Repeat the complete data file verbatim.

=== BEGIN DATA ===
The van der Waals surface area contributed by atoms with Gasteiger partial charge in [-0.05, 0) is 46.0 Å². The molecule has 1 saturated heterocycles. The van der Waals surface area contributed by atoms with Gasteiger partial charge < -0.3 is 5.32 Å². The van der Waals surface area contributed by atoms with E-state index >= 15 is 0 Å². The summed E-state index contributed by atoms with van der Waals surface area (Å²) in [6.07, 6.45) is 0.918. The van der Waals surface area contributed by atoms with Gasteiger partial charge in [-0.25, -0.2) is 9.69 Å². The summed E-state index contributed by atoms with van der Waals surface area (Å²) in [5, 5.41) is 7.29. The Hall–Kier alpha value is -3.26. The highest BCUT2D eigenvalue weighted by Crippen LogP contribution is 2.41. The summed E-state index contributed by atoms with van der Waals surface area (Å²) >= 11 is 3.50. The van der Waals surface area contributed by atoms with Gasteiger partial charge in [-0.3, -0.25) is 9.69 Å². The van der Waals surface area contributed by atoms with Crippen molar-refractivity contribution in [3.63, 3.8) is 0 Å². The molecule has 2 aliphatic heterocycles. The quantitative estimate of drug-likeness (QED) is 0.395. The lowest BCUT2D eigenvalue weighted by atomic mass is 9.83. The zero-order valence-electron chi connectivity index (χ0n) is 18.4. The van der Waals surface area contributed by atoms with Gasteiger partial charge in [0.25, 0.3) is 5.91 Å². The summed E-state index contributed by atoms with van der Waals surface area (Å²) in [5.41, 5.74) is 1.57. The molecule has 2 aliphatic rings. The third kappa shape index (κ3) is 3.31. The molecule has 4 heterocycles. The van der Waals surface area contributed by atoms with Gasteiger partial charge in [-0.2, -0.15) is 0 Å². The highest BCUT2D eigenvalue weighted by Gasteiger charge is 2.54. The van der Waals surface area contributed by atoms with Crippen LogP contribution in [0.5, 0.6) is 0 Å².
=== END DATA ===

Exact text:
The van der Waals surface area contributed by atoms with Gasteiger partial charge in [-0.05, 0) is 46.0 Å². The molecule has 1 saturated heterocycles. The van der Waals surface area contributed by atoms with Gasteiger partial charge < -0.3 is 5.32 Å². The van der Waals surface area contributed by atoms with E-state index >= 15 is 0 Å². The summed E-state index contributed by atoms with van der Waals surface area (Å²) in [6.07, 6.45) is 0.918. The van der Waals surface area contributed by atoms with Gasteiger partial charge in [-0.25, -0.2) is 9.69 Å². The summed E-state index contributed by atoms with van der Waals surface area (Å²) in [5, 5.41) is 7.29. The Hall–Kier alpha value is -3.26. The highest BCUT2D eigenvalue weighted by Crippen LogP contribution is 2.41. The summed E-state index contributed by atoms with van der Waals surface area (Å²) >= 11 is 3.50. The van der Waals surface area contributed by atoms with Gasteiger partial charge in [-0.3, -0.25) is 9.69 Å². The van der Waals surface area contributed by atoms with Crippen molar-refractivity contribution in [3.63, 3.8) is 0 Å². The molecule has 2 aliphatic heterocycles. The quantitative estimate of drug-likeness (QED) is 0.395. The lowest BCUT2D eigenvalue weighted by atomic mass is 9.83. The zero-order valence-electron chi connectivity index (χ0n) is 18.4. The van der Waals surface area contributed by atoms with Gasteiger partial charge in [0.25, 0.3) is 5.91 Å². The summed E-state index contributed by atoms with van der Waals surface area (Å²) in [5.41, 5.74) is 1.57. The molecule has 2 aliphatic rings. The third kappa shape index (κ3) is 3.31. The molecule has 4 heterocycles. The van der Waals surface area contributed by atoms with Gasteiger partial charge in [-0.2, -0.15) is 0 Å². The highest BCUT2D eigenvalue weighted by Gasteiger charge is 2.54. The van der Waals surface area contributed by atoms with Crippen LogP contribution in [0.5, 0.6) is 0 Å².